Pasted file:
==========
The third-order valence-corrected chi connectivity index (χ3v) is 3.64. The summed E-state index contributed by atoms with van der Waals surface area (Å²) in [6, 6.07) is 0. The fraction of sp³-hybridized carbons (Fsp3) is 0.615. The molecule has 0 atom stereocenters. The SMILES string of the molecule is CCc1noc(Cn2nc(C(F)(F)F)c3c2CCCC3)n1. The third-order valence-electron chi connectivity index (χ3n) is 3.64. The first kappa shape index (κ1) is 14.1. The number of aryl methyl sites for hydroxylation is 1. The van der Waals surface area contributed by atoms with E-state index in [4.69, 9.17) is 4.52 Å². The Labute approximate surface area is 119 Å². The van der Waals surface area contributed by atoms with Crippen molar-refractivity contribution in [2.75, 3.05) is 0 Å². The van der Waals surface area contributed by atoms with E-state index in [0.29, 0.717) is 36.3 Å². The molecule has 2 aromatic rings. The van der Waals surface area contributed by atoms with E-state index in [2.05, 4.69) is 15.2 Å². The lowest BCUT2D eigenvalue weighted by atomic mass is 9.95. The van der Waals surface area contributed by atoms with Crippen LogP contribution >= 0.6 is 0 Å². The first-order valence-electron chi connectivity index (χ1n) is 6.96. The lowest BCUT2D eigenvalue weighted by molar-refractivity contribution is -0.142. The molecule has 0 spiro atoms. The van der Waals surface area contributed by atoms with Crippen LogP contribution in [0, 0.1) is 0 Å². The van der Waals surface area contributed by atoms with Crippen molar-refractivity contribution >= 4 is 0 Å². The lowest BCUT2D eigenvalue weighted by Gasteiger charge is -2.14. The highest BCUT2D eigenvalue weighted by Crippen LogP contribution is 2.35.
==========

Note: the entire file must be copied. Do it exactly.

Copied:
The third-order valence-corrected chi connectivity index (χ3v) is 3.64. The summed E-state index contributed by atoms with van der Waals surface area (Å²) in [6, 6.07) is 0. The fraction of sp³-hybridized carbons (Fsp3) is 0.615. The molecule has 0 atom stereocenters. The SMILES string of the molecule is CCc1noc(Cn2nc(C(F)(F)F)c3c2CCCC3)n1. The third-order valence-electron chi connectivity index (χ3n) is 3.64. The first kappa shape index (κ1) is 14.1. The number of aryl methyl sites for hydroxylation is 1. The van der Waals surface area contributed by atoms with E-state index in [4.69, 9.17) is 4.52 Å². The Labute approximate surface area is 119 Å². The van der Waals surface area contributed by atoms with Crippen molar-refractivity contribution in [2.75, 3.05) is 0 Å². The van der Waals surface area contributed by atoms with E-state index in [0.29, 0.717) is 36.3 Å². The molecule has 2 aromatic rings. The van der Waals surface area contributed by atoms with E-state index in [2.05, 4.69) is 15.2 Å². The lowest BCUT2D eigenvalue weighted by atomic mass is 9.95. The van der Waals surface area contributed by atoms with Crippen LogP contribution >= 0.6 is 0 Å². The first-order valence-electron chi connectivity index (χ1n) is 6.96. The lowest BCUT2D eigenvalue weighted by molar-refractivity contribution is -0.142. The molecule has 0 spiro atoms. The van der Waals surface area contributed by atoms with Crippen LogP contribution in [0, 0.1) is 0 Å². The van der Waals surface area contributed by atoms with Crippen molar-refractivity contribution >= 4 is 0 Å². The lowest BCUT2D eigenvalue weighted by Gasteiger charge is -2.14. The highest BCUT2D eigenvalue weighted by Crippen LogP contribution is 2.35.